Neutrophils display defective chemotaxis and depressed phagocytic function. Neutrophils from the rapidly aggressive periodontitis patients have an intrinsic hyperreactive pathway from PKC to the NADPH oxidase complex, in evaluation to patients with chronic periodontitis wherein neutrophils are activated through the FcY receptor pathway.
Pathogens related to disease in this group seems to be similar to those in different forms of periodontitis and suggestion has been made that this group represent a host defect in response to bacteria. Sites with refractory periodontitis with the highest total cytokine level demonstrated that IL-6 levels are higher than stable patients. Local IL-1 and IL-6 are produced in response to different factors and IL-6 may play a role in refractory periodontitis
CD4/CD8 ratio is reduced in refractory periodontitis.
There is an expanded IL-β and PGE2 secretions in comparison to gingivitis or normal subjects.
There is increased in IgG antibody to a couple of pathogens.
There is altered cell-mediated immunity, host defences in patients with an intense form of periodontitis not responding to treatment.
Role of neutrophils in ANUG
Acute necrotizing ulcerative gingivitis-periodontitis (ANUG/ NUP) is a relatively uncommon periodontal disease characterized by gingival necrosis and ulceration, pain, and bleeding. It is a painful and rapidly progressive disease of the free gingiva, attached gingiva, and alveolar mucosa. NUP is a progression of the disease to the supporting tissues of bone and periodontal ligament. Three primary clinical criteria for the diagnosis of ANUG:
Additional clinical criteria that have been seen in ANUG are fetor oris, lymphadenopathy, malaise, fever, and pseudo membrane formation. Ronald B. Cogen et al reported that depression of some host defence mechanisms, particularly PMN chemotaxis and phagocytosis, may be important in the pathogenesis of ANUG. The frequency with which ANUG occurs in disease states which involve depression in numbers and/or functions of leukocytes, such as severe debilitating illness, blood dyscrasias malnutrition, Down’s syndrome, Chediak- Higashi Syndrome and insulin – dependent diabetes has led to the supposition that depression in host defense mechanisms may play a significant role in the etiologic role and severity of ANUG.36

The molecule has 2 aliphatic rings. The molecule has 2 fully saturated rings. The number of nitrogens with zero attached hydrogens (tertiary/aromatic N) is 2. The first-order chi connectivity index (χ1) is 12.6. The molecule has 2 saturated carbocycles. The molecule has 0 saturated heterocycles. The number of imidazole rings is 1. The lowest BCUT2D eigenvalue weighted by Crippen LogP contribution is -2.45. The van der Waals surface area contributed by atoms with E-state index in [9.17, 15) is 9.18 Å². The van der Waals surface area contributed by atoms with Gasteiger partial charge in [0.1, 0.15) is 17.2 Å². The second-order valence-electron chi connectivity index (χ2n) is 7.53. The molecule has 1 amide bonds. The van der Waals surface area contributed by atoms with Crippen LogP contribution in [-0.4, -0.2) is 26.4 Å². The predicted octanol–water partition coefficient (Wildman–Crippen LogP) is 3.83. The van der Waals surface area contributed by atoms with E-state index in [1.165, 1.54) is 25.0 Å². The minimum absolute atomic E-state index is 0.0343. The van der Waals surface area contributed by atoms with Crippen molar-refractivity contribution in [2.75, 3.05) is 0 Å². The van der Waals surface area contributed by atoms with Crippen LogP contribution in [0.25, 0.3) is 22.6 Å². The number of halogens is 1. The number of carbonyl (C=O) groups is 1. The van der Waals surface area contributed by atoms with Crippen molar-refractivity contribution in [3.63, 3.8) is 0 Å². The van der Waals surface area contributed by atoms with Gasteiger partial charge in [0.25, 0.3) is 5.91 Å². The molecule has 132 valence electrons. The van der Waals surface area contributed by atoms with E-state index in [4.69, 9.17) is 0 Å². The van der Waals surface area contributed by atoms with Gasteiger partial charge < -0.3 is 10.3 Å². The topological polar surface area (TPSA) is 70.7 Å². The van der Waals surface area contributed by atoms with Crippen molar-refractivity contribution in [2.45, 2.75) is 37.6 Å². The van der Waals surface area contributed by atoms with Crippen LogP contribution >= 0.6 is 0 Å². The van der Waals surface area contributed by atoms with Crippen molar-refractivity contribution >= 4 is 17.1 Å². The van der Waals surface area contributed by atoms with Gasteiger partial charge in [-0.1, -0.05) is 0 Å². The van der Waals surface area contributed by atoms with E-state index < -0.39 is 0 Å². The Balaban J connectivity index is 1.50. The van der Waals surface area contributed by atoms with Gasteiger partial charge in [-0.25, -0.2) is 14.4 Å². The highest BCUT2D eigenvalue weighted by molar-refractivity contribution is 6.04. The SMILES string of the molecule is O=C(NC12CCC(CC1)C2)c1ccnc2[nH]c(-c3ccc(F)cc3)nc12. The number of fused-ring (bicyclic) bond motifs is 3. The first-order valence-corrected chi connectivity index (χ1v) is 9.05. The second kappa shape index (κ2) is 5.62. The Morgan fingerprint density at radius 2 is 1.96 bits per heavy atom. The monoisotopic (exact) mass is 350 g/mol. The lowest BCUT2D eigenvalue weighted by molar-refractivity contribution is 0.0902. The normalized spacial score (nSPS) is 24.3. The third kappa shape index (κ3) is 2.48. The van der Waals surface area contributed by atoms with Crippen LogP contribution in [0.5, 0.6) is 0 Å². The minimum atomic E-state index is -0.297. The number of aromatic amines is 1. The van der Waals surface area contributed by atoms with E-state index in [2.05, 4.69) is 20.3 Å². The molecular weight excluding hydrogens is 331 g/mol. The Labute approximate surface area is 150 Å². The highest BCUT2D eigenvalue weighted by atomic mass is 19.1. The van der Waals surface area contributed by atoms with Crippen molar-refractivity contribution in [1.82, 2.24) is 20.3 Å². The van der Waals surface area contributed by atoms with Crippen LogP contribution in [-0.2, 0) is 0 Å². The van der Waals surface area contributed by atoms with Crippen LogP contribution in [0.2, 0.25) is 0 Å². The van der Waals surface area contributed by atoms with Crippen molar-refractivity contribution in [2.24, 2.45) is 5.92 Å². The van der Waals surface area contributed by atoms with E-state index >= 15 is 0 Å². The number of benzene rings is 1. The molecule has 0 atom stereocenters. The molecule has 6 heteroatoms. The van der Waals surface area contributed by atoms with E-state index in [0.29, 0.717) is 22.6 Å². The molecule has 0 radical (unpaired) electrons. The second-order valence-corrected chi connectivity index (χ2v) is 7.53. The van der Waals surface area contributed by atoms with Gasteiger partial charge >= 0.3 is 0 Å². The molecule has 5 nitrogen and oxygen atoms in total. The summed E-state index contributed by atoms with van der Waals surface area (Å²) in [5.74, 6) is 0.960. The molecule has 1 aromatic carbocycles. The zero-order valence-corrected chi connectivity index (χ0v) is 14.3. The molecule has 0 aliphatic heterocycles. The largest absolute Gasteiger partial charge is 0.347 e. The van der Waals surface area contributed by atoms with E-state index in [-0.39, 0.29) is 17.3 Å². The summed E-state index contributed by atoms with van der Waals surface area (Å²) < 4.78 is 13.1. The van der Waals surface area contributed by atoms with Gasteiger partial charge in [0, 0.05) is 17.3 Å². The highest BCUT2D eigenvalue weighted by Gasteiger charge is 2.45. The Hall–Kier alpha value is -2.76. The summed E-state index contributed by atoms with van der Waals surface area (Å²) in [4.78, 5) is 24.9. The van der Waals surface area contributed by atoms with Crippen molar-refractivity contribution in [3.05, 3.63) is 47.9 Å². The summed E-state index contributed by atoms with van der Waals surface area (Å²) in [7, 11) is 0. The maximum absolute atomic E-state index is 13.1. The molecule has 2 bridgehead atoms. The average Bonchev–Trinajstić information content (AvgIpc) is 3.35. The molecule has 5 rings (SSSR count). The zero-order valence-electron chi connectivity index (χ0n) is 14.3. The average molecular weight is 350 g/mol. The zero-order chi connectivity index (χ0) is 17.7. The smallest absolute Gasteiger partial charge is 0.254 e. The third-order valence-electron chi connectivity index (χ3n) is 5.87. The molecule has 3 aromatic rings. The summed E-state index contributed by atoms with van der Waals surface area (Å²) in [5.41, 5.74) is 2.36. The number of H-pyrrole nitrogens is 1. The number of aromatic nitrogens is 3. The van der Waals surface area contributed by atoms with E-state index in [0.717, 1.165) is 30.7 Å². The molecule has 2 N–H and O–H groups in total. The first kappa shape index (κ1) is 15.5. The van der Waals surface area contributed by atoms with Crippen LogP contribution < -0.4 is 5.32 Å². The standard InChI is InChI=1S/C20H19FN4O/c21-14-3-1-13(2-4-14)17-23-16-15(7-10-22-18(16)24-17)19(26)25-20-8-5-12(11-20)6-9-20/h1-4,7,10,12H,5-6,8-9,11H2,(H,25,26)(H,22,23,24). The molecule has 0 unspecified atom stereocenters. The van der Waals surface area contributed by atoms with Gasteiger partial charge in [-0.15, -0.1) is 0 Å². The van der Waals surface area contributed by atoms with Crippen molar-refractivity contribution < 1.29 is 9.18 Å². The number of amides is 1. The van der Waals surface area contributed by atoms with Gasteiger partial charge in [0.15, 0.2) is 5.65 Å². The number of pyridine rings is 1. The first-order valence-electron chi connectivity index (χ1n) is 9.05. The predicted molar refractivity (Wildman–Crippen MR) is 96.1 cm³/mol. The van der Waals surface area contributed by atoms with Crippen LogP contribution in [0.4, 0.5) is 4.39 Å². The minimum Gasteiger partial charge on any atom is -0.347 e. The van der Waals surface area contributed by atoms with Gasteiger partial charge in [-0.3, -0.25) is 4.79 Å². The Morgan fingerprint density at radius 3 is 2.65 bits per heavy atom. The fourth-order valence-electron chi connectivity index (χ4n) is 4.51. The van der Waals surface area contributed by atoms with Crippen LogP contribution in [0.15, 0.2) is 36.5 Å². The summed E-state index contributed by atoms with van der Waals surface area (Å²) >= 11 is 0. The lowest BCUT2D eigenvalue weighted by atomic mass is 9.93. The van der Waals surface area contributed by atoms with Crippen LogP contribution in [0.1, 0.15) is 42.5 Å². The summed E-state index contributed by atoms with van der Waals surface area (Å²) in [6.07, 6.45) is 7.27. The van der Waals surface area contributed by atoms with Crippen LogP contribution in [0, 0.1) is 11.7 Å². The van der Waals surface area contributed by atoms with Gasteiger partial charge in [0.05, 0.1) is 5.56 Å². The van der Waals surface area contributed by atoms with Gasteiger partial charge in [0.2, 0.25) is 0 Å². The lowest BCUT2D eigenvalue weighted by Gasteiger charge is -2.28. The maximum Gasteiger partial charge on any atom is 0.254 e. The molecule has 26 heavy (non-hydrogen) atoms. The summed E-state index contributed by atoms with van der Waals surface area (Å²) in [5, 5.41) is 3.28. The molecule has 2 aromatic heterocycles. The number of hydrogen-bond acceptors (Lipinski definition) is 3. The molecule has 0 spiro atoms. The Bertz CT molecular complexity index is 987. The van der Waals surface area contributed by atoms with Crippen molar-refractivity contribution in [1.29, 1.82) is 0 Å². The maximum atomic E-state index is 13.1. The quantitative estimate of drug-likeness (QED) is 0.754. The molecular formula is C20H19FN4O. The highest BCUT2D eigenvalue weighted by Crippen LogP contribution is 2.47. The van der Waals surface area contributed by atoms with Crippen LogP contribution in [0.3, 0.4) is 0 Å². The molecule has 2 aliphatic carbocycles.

An electron microscopy study of ANUG was first undertaken by Listgarten in 1965 who identified four zones containing spirochetes from tissue sections of ANUG lesions:
Bacterial Zone: The bacterial area with a superficial fibrous mesh composed of degenerated epithelial cells, leukocytes, cellular rests, and a wide variety of bacterial cells, including rods, fusiform, and spirochetes
Neutrophil rich zone: The neutrophil-rich zone composed of a high number of leukocytes, especially neutrophils, and numerous spirochetes of different sizes and other bacterial morphotypes located between the host cells
Necrotic Zone: The necrotic zone, containing disintegrated cells, together with medium- and large-size spirochetes and fusiform bacteria
A zone of spirochaetal infiltration: The spirochaetal infiltration zone, where the tissue components are adequately preserved but are infiltrated with large- and medium-size spirochetes. Other bacterial morphotypes are not found.
Listgarten's electron microscopy study of ANUG lesions found spirochetes predominantly in the necrotic zone and the zone of spirochaetal invasion. The invading spirochetes were primarily large and intermediate in size and were described as morphologically different from Borrelia Vicenti. Low numbers of spirochetes were noted in clinically normal sulci. Intermediate sized spirochetes were predominant in ANUG lesions." Courtoiset ale observed Listgarten's four zones of the ANUG lesion and also noted an inflammatory infiltrate composed of significant numbers of plasma cells and lymphocytes.